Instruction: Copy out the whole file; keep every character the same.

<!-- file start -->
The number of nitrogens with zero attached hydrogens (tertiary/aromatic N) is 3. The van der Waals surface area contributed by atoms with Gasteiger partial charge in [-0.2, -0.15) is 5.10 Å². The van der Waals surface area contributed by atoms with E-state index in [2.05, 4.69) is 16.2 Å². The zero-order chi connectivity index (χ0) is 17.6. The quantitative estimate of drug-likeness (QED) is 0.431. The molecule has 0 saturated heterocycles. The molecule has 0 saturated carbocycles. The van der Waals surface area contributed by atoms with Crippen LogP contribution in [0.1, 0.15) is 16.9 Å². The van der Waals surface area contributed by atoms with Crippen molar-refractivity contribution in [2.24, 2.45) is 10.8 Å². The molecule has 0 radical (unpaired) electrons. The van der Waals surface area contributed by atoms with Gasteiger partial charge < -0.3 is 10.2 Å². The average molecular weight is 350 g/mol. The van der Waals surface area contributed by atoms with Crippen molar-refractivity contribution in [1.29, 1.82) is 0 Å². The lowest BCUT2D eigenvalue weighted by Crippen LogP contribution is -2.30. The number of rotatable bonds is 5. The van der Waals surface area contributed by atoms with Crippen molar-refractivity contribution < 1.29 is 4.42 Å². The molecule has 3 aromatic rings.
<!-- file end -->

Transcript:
The number of nitrogens with zero attached hydrogens (tertiary/aromatic N) is 3. The van der Waals surface area contributed by atoms with Gasteiger partial charge in [-0.2, -0.15) is 5.10 Å². The van der Waals surface area contributed by atoms with E-state index in [2.05, 4.69) is 16.2 Å². The zero-order chi connectivity index (χ0) is 17.6. The quantitative estimate of drug-likeness (QED) is 0.431. The molecule has 0 saturated heterocycles. The molecule has 0 saturated carbocycles. The van der Waals surface area contributed by atoms with Crippen LogP contribution in [0.1, 0.15) is 16.9 Å². The van der Waals surface area contributed by atoms with Crippen molar-refractivity contribution in [2.24, 2.45) is 10.8 Å². The molecule has 0 radical (unpaired) electrons. The van der Waals surface area contributed by atoms with Gasteiger partial charge < -0.3 is 10.2 Å². The average molecular weight is 350 g/mol. The van der Waals surface area contributed by atoms with Crippen molar-refractivity contribution in [1.29, 1.82) is 0 Å². The lowest BCUT2D eigenvalue weighted by Crippen LogP contribution is -2.30. The number of rotatable bonds is 5. The van der Waals surface area contributed by atoms with Crippen molar-refractivity contribution < 1.29 is 4.42 Å². The molecule has 3 aromatic rings.